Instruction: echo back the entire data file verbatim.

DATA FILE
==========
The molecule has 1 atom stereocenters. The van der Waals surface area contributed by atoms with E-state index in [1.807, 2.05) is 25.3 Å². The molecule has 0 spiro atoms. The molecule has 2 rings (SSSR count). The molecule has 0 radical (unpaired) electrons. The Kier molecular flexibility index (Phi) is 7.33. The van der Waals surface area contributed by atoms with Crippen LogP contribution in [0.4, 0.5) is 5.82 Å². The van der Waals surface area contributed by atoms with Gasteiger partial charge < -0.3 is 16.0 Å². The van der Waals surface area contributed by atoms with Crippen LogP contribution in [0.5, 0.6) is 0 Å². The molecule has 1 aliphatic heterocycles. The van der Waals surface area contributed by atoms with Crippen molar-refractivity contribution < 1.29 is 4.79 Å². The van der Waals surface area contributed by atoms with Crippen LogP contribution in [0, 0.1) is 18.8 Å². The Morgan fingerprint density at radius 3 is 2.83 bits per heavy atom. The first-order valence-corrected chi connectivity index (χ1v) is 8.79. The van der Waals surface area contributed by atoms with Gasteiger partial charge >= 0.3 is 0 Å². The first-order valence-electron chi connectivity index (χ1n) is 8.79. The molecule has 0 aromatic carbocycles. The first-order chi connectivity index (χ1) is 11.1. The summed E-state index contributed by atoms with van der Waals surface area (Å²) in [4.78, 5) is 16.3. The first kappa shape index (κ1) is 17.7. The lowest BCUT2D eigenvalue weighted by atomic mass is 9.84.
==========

The molecule has 1 atom stereocenters. The van der Waals surface area contributed by atoms with E-state index in [1.807, 2.05) is 25.3 Å². The molecule has 0 spiro atoms. The molecule has 2 rings (SSSR count). The molecule has 0 radical (unpaired) electrons. The Kier molecular flexibility index (Phi) is 7.33. The van der Waals surface area contributed by atoms with Crippen LogP contribution in [0.4, 0.5) is 5.82 Å². The van der Waals surface area contributed by atoms with Gasteiger partial charge < -0.3 is 16.0 Å². The van der Waals surface area contributed by atoms with Crippen LogP contribution in [0.5, 0.6) is 0 Å². The molecule has 1 aliphatic heterocycles. The van der Waals surface area contributed by atoms with Crippen molar-refractivity contribution < 1.29 is 4.79 Å². The van der Waals surface area contributed by atoms with Crippen LogP contribution in [0, 0.1) is 18.8 Å². The Morgan fingerprint density at radius 3 is 2.83 bits per heavy atom. The first-order valence-corrected chi connectivity index (χ1v) is 8.79. The van der Waals surface area contributed by atoms with Gasteiger partial charge >= 0.3 is 0 Å². The first-order valence-electron chi connectivity index (χ1n) is 8.79. The molecule has 0 aromatic carbocycles. The first-order chi connectivity index (χ1) is 11.1. The summed E-state index contributed by atoms with van der Waals surface area (Å²) in [4.78, 5) is 16.3. The first kappa shape index (κ1) is 17.7. The lowest BCUT2D eigenvalue weighted by atomic mass is 9.84.